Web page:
The opening keynotes got progressively better with Charles Leadbeater’s (whose writing I really don’t like) being the best. He’s a much better speaker than writer and some of the findings and conceptualisations of his findings from Cisco-funded journeys to South America, Africa and India were spot-on. The first two keynoters, however, one from the UN’s education programme and one from Pearson didn’t speak from experience as far as I could tell and merely rehashed talks either they’d given or had heard given elsewhere. Dressing up what you’ve heard as “Let me tell you what I think…” doesn’t fool anyone.
A mobile learning workshop I attended was poor. Not only did it start very late but the presenters weren’t great – either in content or execution. You can’t judge the success of a mobile learning programme by the fact that kids love using mobile devices. That’s a given. After that session, a group of us had lunch on the top floor of the hotel which gave stunning views of the snowy Berlin urban landscape. One’s relation to snow is different depending upon whether its ramifications are your or someone else’s problem!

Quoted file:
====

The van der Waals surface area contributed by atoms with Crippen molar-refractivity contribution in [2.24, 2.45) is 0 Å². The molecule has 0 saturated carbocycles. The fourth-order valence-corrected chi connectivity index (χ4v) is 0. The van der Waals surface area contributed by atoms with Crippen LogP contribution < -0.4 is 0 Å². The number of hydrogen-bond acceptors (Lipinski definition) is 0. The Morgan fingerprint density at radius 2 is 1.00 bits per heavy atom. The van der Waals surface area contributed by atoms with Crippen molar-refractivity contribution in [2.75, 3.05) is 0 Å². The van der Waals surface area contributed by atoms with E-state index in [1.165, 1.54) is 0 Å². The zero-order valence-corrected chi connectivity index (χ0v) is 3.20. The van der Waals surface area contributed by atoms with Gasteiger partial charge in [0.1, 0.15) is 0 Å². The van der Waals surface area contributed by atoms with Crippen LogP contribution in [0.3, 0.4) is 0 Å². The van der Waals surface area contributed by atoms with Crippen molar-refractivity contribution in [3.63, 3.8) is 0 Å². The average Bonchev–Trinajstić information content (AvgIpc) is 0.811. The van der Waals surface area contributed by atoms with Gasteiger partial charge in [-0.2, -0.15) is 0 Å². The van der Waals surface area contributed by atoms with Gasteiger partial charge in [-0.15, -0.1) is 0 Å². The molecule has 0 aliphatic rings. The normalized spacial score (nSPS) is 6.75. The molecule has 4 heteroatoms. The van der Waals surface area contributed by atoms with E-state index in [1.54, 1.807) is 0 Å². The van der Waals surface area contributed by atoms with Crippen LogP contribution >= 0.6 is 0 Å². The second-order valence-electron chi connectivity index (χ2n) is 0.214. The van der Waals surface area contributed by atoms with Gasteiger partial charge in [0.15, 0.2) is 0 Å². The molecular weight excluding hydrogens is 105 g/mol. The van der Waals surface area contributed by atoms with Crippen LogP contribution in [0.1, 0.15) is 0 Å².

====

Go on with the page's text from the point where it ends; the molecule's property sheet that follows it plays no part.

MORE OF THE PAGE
In the afternoon I attended a session on digital storytelling which promised much, and indeed there was some interesting stuff I gleaned from it, but which ultimately disappointed. Perhaps I’m expecting too much, I don’t know. What I do know is that I’m not the only one who thinks that ‘learning and training’ are not synonymous and that it’s rather lazy to conceptualise what’s currently going on in schools as being ‘Victorian’. In fact, in a Q&A session after the digital storytelling session I said as much to the session chair (who had just had a go at teachers) before I asked my question of the presenter. Academic rigour, presentational skills and a base of classroom practice. Is that too much to ask? Really?